South Africa’s Blessed Daswa, a Model of Forgiveness: Bishop at Beatification Anniversary

Blessed Benedict Daswa, South Africa’s first potential saint.
Credit: Public Domain

At the fifth anniversary of the beatification of Blessed Benedict Daswa, South Africa’s first potential saint, a Bishop in the country has hailed the martyr’s forgiving attitude toward his killers and and encouraged the people of God in the country to emulate him.

“He did not hold the sins of those who killed him against them,” Bishop João Noé Rodrigues of South Africa’s Tzaneen Diocese said Sunday, September 13 in reference to Blessed Daswa and added, “He died in prayer and the prayer recognized to have been in his heart and lips was the prayer of abandoning one’s life to God-Father into your hands I commit my spirit.”

Bishop Rodrigues who was speaking during Mass at Good Shepherd Catholic Church-Phalaborwa, the hometown of Blessed Daswa further said, “Benedict Daswa died in that spirit of not seeking revenge or of wanting his enemies to suffer for the sins, but at peace with life in his last piece of breath.”

That Blessed Daswa died having forgiven his persecutors, the 65-year-old South African Prelate said, is a “wonderful testimony” for the Christians of Tzaneen diocese as well as in South Africa and beyond.

“God forgives from the heart. An important teaching for us and it underlines why we acclaim Blessed Benedict Daswa, a martyr of Christ,” Bishop Rodrigues said.

Blessed Benedict Daswa was a 43-year-old teacher from Limpopo, northern South Africa who was killed by fellow villagers for his lack of belief in witchcraft, which he considered to be against the teachings of the Church. 

In her message on the fifth anniversary since the beatification of Blessed Daswa obtained by ACI Africa, the Promoter of the Canonization Cause of Blessed Daswa, Sr. Tshifhiwa Munzhedzi remembered him “as a man of prayer, a man who loved the church and would do anything for the church.”

“That is why he promised his wife he would not build her a house until he had built a church, a house of God, a promise he fulfilled as soon as the church was built,” the Dominican nun said and added in reference to Blessed Daswa, “He is known for his charity work, at school, in his community, in the church and with his extended family.”

Born on June 16, 1946 as Tshimangadzo Samuel Daswa to the Jewish Lemba tribe in rural Limpopo, the northernmost province of South Africa, he adopted the name Benedict upon converting from Judaism. 

An account of his life  indicates that a November 1989 storm accompanied by lightning strikes hit Daswa’s village, with a similar catastrophe being experienced three months later. 

The village elders believed that the lightning catastrophe was occasioned by magic, and thus demanded a financial contribution from each village to pay “sangoma (traditional healer)” who would “sniff out” the witch.

Daswa, a staunch Catholic and non-believer in the magic narrative, refused to pay the tax insisting that the lightning was a natural phenomenon.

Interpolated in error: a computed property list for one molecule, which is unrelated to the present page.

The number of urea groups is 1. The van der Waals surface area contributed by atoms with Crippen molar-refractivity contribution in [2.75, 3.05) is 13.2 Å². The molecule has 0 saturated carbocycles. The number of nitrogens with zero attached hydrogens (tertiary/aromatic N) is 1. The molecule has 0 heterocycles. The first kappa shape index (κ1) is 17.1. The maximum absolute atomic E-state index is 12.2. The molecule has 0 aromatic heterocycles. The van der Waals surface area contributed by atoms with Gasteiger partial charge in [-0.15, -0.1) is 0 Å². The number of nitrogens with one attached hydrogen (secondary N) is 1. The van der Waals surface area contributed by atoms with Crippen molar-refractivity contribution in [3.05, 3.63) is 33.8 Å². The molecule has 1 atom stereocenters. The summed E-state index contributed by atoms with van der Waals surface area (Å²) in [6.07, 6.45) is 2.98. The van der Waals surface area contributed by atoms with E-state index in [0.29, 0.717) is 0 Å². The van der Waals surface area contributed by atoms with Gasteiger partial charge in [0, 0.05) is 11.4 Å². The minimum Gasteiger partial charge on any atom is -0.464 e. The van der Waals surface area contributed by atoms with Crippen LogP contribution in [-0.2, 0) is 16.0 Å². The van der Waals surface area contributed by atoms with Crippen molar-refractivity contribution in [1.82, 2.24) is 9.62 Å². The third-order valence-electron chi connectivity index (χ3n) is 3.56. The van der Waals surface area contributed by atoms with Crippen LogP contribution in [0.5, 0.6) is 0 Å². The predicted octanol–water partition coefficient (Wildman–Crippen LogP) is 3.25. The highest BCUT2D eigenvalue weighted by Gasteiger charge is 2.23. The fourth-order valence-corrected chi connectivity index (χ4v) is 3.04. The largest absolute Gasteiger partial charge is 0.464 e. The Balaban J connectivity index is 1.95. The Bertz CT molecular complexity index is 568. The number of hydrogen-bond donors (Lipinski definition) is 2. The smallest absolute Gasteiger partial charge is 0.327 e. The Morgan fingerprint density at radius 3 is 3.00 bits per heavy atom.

While driving back home from a family errand on February 2, 1990 at 7.30 p.m., he found the road blocked by fallen trees. As he removed the trees, a group of young men who had waylaid him in a nearby bush ambushed him and started stoning him.

A wounded and heavily bleeding Daswa ran to a neighboring woman’s house for refuge, but the woman gave him up after the young men threatened to kill her. Daswa was hit on the head, and hot water poured into his ears and nose.

As he died, he said, “God, into your hands, receive my spirit."

During his burial on February 10, 1990, celebrants wore red vestments as an indication that he died due to his attackers’ hatred for his faith.

A tombstone bought by his mother, Thidziambi Ida Daswa, a convert to Catholicism was unveiled during a special Mass in November 2000. 

In January 2015, Pope Francis approved a decree recognizing his martyrdom, which allowed for his beatification.

In the decree, the Holy Father described Daswa as, “a layman, father of a family, martyr, diligent catechist, considerate teacher, witness of the Gospel until the shedding of blood.”

Following the decree, Daswa’s remains were later transferred to Nweli Catholic Church in August 2015 in readiness for his beatification on September 13, 2015.

An estimated 30,000 people among them his 91-year-old mother and his eight children attended the event held at Limpopo, which was presided over by the then Prefect of the Congregation for the Causes of Saints, Angelo Cardinal Amato.

“The Holy Spirit transformed this young South African into an authentic hero of the Gospel. His heart was full of love for God and neighbor,” Cardinal Amato was quoted as saying in an interview, adding, “Benedict Daswa is like the first martyrs of the Church who, during the persecutions of the Roman emperors, defended their faith with prayer, courage and forgiveness of enemies.”

Mutshiro Michael, one of Blessed Daswa’s sons told Agence France Presse (AFP) during the beatification, “Proud is an understatement to describe what I feel.” 

Pope Francis declared February 1 as Blessed Benedict Daswa’s Feast Day.


ACI Africa was officially inaugurated on August 17, 2019 as a continental Catholic news agency at the service of the Church in Africa. Headquartered in Kenya’s capital, Nairobi, this media apostolate will strive to facilitate the telling of Africa’s story by providing media coverage of Catholic events on the African continent, giving visibility to the activities of the Church across Africa where statistics show significant growth in numbers and the continent gradually becoming the axis of Catholicism. This is expected to contribute to an awareness of and appreciation for the significant role of the Church in Africa and over time, the realization of a realistic image of Africa that often receives negative media framing.

Father Don Bosco Onyalla
Editor-in-Chief, ACI Africa
[email protected]